After living in NY and NYC and in Europe and then in the South and beyond, my observation is that Americans do nopt care at all about good food.
In laws willl aften say, hey you New Yorkers, whenever you get together all you talk about is food.
True. And the obesity I find around those who eat just to eat and don’t know anything about good food, just quantity and fat an sugar, are the obese people, generally speaking, of course.
The fact that delis don’t exist in the South and beyond, says everything I need to know about appreciation for food.
I know a guy, gone now, who was a deli owner, whose son attended an Ivy league school and went on to become an amazing succes, as well.
Took care of his parents in their later years, as they took care of him in his younger years.
If delis go out of business, it’ll tell me more about confusion of family priorities and expectations of young people and vocational choices.
But delis are a staple of and a corner stone of soem micro cultures in this country.
German, Jewish, and Italian - see “Moonstruck”.
Like Buck says to Mularkey, in Band of Brothers, as he’s trying to create a stew, “what do you know about cooking? You’re Irish.”
Maybe not much, but we know about goood food and where to get it.
It is a thing often spoken about around here.
That is pathetic!
The acceptance of the premise that families can be raised and communities can thrive without mom being aroind (home) as a rule and not an exception, is the problem there.
Why buy from a deli when you can get it at Walmart or Ingles?
Last month, the Senate Budget Committee reports that in fiscal year 2011, between food stamps, housing support, child care, Medicaid and other benefits, the average U.S. household below the poverty line received $168.00 a day in government support. Whats the problem with that much support? Well, the median household income in America is just over $50,000, which averages out to $137.13 a day. To put it another way, being on welfare now pays the equivalent of $30.00 an hour for a 40-hour week, while the average job pays $25.00 an hour.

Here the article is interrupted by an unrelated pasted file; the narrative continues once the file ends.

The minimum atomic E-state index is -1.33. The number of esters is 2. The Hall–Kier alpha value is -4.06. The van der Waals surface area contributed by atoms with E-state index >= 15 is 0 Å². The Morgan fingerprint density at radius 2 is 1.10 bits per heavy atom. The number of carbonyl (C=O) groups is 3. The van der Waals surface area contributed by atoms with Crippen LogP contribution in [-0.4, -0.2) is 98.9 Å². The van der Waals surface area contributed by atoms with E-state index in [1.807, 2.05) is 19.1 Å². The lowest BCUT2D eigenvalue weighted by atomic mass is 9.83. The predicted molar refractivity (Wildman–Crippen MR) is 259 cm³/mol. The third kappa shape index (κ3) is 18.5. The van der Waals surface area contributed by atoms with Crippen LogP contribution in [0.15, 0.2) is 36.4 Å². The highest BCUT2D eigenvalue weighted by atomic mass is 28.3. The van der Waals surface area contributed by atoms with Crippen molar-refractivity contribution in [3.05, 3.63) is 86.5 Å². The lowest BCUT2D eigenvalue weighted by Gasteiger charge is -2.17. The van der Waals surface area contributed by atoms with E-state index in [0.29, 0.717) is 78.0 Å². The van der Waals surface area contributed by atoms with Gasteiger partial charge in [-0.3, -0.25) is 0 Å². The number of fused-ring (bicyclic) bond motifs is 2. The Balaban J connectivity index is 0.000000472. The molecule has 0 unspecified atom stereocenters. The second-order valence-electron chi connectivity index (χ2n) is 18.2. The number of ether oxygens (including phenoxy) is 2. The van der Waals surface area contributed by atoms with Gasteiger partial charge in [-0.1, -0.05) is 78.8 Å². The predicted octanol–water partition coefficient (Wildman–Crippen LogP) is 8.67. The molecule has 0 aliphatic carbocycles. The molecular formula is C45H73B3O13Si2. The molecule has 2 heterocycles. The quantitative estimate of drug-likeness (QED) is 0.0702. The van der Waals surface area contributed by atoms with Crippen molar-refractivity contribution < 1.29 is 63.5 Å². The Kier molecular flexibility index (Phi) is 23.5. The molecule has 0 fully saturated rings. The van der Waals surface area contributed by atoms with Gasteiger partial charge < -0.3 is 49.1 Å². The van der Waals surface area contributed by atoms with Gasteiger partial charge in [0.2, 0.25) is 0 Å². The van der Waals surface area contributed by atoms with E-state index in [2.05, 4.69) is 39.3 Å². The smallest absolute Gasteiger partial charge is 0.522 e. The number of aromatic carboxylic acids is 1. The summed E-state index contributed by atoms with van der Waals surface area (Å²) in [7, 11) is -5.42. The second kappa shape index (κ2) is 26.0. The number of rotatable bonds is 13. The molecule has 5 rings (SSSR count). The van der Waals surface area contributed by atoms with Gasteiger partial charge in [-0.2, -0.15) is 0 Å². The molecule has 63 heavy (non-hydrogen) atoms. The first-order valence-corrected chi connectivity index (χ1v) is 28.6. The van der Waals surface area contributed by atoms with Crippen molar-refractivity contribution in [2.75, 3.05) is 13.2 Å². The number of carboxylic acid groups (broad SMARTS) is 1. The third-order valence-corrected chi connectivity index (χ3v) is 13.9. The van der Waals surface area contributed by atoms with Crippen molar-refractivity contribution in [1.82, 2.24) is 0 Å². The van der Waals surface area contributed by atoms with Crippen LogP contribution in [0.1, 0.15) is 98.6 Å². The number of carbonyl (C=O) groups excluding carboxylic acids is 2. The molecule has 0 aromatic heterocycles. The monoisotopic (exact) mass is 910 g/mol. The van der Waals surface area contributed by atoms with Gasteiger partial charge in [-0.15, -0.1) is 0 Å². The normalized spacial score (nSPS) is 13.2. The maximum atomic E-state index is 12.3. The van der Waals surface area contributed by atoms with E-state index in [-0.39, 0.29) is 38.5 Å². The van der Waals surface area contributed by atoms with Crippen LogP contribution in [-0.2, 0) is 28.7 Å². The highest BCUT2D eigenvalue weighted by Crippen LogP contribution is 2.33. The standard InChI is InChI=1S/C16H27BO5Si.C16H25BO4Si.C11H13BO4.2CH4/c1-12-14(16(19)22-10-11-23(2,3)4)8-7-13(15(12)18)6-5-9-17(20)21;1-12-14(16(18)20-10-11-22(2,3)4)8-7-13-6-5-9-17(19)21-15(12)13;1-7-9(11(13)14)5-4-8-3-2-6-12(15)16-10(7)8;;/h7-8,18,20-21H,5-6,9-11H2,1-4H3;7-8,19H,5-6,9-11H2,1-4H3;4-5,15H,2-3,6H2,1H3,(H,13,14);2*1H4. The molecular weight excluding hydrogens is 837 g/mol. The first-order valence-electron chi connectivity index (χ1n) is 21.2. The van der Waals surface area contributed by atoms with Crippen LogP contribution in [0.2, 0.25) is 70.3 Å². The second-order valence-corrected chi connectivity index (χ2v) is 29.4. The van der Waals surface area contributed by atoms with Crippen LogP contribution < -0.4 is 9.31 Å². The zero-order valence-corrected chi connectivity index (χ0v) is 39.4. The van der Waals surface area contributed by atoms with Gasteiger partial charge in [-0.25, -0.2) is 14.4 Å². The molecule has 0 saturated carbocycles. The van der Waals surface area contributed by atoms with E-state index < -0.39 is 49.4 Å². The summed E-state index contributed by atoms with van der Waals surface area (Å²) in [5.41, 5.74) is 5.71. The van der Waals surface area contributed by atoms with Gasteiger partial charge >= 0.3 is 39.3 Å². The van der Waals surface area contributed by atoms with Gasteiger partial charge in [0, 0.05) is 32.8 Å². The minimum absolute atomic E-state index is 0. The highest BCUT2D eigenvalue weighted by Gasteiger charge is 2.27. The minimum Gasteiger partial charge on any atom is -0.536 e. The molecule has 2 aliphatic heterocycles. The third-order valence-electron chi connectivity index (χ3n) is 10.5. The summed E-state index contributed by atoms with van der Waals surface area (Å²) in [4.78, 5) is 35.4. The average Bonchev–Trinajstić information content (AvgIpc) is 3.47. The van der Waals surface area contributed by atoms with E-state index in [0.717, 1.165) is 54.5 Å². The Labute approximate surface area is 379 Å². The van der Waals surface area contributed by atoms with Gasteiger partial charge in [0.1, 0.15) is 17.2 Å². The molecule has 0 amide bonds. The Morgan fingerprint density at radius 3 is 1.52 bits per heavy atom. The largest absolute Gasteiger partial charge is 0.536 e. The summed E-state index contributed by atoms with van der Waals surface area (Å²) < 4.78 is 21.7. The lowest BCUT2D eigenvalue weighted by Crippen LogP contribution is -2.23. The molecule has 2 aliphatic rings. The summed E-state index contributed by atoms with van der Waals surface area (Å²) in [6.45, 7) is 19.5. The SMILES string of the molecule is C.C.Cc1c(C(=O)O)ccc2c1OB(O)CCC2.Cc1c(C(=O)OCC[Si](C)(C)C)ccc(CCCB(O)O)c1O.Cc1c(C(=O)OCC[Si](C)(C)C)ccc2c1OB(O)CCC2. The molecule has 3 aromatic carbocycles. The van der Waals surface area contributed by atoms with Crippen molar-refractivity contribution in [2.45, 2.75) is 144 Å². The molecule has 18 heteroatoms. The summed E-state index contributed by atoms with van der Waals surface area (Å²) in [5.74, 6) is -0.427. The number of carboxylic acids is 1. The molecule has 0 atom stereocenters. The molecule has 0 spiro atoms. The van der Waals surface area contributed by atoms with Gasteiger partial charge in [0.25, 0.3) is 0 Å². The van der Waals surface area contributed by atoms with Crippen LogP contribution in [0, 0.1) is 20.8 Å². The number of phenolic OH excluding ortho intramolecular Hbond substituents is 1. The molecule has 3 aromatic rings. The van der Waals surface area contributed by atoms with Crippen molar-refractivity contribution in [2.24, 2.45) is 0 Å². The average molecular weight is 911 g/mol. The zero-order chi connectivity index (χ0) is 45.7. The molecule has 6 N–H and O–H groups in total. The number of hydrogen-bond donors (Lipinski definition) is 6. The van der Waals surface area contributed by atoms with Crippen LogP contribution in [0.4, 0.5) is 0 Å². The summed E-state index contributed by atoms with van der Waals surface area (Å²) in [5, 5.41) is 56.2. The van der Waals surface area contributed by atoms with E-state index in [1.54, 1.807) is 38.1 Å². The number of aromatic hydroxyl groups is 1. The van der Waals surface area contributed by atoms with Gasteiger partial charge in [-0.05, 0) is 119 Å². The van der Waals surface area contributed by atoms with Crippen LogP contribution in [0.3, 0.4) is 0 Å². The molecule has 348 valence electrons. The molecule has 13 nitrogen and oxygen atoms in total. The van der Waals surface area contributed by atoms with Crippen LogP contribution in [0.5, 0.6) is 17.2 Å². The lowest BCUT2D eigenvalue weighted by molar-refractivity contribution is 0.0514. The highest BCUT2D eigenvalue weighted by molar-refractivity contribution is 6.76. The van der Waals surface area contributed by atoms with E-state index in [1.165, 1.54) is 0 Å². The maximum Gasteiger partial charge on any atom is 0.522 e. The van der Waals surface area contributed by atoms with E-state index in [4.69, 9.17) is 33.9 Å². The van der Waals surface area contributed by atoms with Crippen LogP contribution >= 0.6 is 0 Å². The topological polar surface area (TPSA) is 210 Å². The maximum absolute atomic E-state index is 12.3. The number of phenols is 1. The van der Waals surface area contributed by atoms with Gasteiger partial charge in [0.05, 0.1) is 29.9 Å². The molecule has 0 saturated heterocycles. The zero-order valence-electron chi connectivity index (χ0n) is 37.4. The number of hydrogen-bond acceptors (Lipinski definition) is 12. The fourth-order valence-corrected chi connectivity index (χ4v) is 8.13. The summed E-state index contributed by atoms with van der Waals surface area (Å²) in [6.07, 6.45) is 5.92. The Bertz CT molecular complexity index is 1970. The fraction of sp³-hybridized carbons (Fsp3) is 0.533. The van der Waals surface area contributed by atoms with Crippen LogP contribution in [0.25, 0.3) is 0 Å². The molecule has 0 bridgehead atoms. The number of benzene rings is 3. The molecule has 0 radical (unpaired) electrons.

The last time I looked up the number, the farmgate price of the raw commodities amounted to fourteen cents on the dollar on the typical American's grocery bill. AND Americans are paying less than seven percent of disposable income on food prepared at home. About 40 percent of our food dollars are spent eating out, but the combined total is still less than ten percent of disposable income, the lowest figure in the world. These percentages have been trending downwards for years, except for the proportion of food eaten away from home, which has risen over time. Again, convenience, and food as a service.
Food is an incredible bargain.
The biggest cost driver in your grocery bill is labor. I have no problem with this; grocery stores are labor intensive, but they give me 24/7 access to an astonishing global food chain, and I am happy to pay for this. Plus, I have many alternatives if I want to eat cheaper, so the market functions. The second biggest cost factor in food is energy. Team Obama hasn't yet demanded that farmers run combines with windmills, but at the rate we're going, that'll come in the next four years.
If Americans DID care about good food, franchises like Old Country Buffet would never exist. I shudder when I think about the food at those places.